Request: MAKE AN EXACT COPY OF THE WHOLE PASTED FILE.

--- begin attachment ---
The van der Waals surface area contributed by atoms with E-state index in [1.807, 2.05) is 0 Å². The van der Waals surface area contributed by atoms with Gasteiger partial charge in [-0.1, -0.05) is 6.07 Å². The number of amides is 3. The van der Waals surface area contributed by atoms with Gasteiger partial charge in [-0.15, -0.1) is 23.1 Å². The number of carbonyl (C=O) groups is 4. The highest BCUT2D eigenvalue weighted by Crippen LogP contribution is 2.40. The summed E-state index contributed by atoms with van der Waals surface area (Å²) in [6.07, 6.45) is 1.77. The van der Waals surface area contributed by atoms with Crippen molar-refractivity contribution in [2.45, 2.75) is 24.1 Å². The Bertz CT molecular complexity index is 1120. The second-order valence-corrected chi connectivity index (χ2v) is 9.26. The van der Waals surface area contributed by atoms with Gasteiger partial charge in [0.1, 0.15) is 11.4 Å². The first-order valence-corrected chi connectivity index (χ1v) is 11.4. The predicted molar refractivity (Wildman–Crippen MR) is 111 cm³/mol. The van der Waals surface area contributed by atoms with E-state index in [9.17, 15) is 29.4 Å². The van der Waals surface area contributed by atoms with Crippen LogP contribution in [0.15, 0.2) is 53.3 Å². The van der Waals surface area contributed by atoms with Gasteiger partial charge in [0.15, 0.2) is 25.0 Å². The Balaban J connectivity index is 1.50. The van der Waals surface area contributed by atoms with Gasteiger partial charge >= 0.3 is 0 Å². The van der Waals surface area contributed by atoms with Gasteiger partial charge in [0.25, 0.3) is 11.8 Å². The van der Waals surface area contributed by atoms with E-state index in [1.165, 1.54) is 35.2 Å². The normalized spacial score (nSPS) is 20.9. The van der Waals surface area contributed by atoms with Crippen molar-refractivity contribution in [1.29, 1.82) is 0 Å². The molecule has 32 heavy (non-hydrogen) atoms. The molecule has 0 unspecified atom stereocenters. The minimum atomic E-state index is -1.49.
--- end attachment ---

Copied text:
The van der Waals surface area contributed by atoms with E-state index in [1.807, 2.05) is 0 Å². The van der Waals surface area contributed by atoms with Gasteiger partial charge in [-0.1, -0.05) is 6.07 Å². The number of amides is 3. The van der Waals surface area contributed by atoms with Gasteiger partial charge in [-0.15, -0.1) is 23.1 Å². The number of carbonyl (C=O) groups is 4. The highest BCUT2D eigenvalue weighted by Crippen LogP contribution is 2.40. The summed E-state index contributed by atoms with van der Waals surface area (Å²) in [6.07, 6.45) is 1.77. The van der Waals surface area contributed by atoms with Crippen molar-refractivity contribution in [2.45, 2.75) is 24.1 Å². The Bertz CT molecular complexity index is 1120. The second-order valence-corrected chi connectivity index (χ2v) is 9.26. The van der Waals surface area contributed by atoms with Gasteiger partial charge in [0.1, 0.15) is 11.4 Å². The first-order valence-corrected chi connectivity index (χ1v) is 11.4. The predicted molar refractivity (Wildman–Crippen MR) is 111 cm³/mol. The van der Waals surface area contributed by atoms with E-state index in [9.17, 15) is 29.4 Å². The van der Waals surface area contributed by atoms with Crippen LogP contribution in [0.15, 0.2) is 53.3 Å². The van der Waals surface area contributed by atoms with Gasteiger partial charge in [0.15, 0.2) is 25.0 Å². The Balaban J connectivity index is 1.50. The van der Waals surface area contributed by atoms with Gasteiger partial charge >= 0.3 is 0 Å². The van der Waals surface area contributed by atoms with Gasteiger partial charge in [0.25, 0.3) is 11.8 Å². The van der Waals surface area contributed by atoms with E-state index in [1.165, 1.54) is 35.2 Å². The normalized spacial score (nSPS) is 20.9. The van der Waals surface area contributed by atoms with Crippen molar-refractivity contribution in [1.29, 1.82) is 0 Å². The molecule has 32 heavy (non-hydrogen) atoms. The molecule has 0 unspecified atom stereocenters. The minimum atomic E-state index is -1.49.